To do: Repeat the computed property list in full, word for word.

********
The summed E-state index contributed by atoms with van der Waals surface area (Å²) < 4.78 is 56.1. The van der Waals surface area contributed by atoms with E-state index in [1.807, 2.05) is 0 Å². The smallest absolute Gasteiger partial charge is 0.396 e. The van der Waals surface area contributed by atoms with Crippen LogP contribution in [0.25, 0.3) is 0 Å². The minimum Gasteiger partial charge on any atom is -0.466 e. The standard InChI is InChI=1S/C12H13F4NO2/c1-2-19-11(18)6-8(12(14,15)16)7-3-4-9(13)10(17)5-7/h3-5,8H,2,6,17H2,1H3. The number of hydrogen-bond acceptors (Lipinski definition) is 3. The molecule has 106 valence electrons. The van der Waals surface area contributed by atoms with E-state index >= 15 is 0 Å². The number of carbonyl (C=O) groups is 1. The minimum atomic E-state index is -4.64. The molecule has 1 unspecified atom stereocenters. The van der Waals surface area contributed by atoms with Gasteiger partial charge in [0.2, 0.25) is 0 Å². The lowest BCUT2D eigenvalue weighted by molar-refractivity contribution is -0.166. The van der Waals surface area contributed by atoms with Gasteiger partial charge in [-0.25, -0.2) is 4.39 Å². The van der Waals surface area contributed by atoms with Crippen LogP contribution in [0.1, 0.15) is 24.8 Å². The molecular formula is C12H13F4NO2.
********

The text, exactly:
The summed E-state index contributed by atoms with van der Waals surface area (Å²) < 4.78 is 56.1. The van der Waals surface area contributed by atoms with E-state index in [1.807, 2.05) is 0 Å². The smallest absolute Gasteiger partial charge is 0.396 e. The van der Waals surface area contributed by atoms with Crippen LogP contribution in [0.25, 0.3) is 0 Å². The minimum Gasteiger partial charge on any atom is -0.466 e. The standard InChI is InChI=1S/C12H13F4NO2/c1-2-19-11(18)6-8(12(14,15)16)7-3-4-9(13)10(17)5-7/h3-5,8H,2,6,17H2,1H3. The number of hydrogen-bond acceptors (Lipinski definition) is 3. The molecule has 106 valence electrons. The van der Waals surface area contributed by atoms with E-state index >= 15 is 0 Å². The number of carbonyl (C=O) groups is 1. The minimum atomic E-state index is -4.64. The molecule has 1 unspecified atom stereocenters. The van der Waals surface area contributed by atoms with Gasteiger partial charge in [0.2, 0.25) is 0 Å². The lowest BCUT2D eigenvalue weighted by molar-refractivity contribution is -0.166. The van der Waals surface area contributed by atoms with Gasteiger partial charge in [-0.25, -0.2) is 4.39 Å². The van der Waals surface area contributed by atoms with Crippen LogP contribution in [0.1, 0.15) is 24.8 Å². The molecular formula is C12H13F4NO2.